Making a “Chocolate King”

Appears in

Oxford Companion to Sugar and Sweets

Oxford Companion to Sugar and Sweets

By Darra Goldstein

Published 2015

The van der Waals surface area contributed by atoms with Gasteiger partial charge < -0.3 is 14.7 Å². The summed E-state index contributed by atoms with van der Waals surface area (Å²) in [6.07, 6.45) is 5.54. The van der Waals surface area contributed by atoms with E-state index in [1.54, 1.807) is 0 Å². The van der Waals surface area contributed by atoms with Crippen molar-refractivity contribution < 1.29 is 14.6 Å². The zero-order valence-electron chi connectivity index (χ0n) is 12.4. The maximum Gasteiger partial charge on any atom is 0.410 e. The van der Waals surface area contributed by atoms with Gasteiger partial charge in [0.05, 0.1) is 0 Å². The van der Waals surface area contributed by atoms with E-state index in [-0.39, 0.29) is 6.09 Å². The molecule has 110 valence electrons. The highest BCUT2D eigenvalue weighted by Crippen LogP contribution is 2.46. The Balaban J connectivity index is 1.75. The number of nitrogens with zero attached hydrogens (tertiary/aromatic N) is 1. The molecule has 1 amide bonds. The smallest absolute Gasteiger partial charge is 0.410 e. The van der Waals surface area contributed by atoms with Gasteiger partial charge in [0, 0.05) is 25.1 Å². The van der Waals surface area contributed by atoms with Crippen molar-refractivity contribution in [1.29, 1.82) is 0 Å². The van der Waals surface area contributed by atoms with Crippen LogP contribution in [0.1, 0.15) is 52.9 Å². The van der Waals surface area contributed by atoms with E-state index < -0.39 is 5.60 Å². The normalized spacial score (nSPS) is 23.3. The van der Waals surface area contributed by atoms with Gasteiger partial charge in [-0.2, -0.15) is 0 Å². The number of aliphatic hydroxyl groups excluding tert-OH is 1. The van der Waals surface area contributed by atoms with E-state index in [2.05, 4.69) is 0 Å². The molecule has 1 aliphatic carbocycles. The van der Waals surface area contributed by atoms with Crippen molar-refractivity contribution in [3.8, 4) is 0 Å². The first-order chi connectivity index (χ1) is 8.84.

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Equally legendary is the tale of pauper Macpherson Robertson (1860–1945), who converted an old nail can into a furnace, procured a secondhand pannikin for boiling sugar and began making lollies in the family bathroom. Outfitted for 9 pence as a teenager, he would boast an annual turnover of 2 million pounds and a staff of 2,500 by 1925. His company MacRobertson’s Chocolates became self-contained, encompassing a 1,000-acre cacao plantation in New Guinea along with subsidiary industries—maize, milk, timber, cask-making, and engineering—spread over a 35-acre Melbourne property dubbed “the Great White City.” By 1935 “the young man with the nail can” had become Australia’s “Chocolate King,” the highest taxpayer in the country. MacRobertson’s was renowned for exquisite packaging and for products like Cherry Ripe, Old Gold Chocolate, Snack, Freddo Frog, Columbine Caramels, and Clinkers.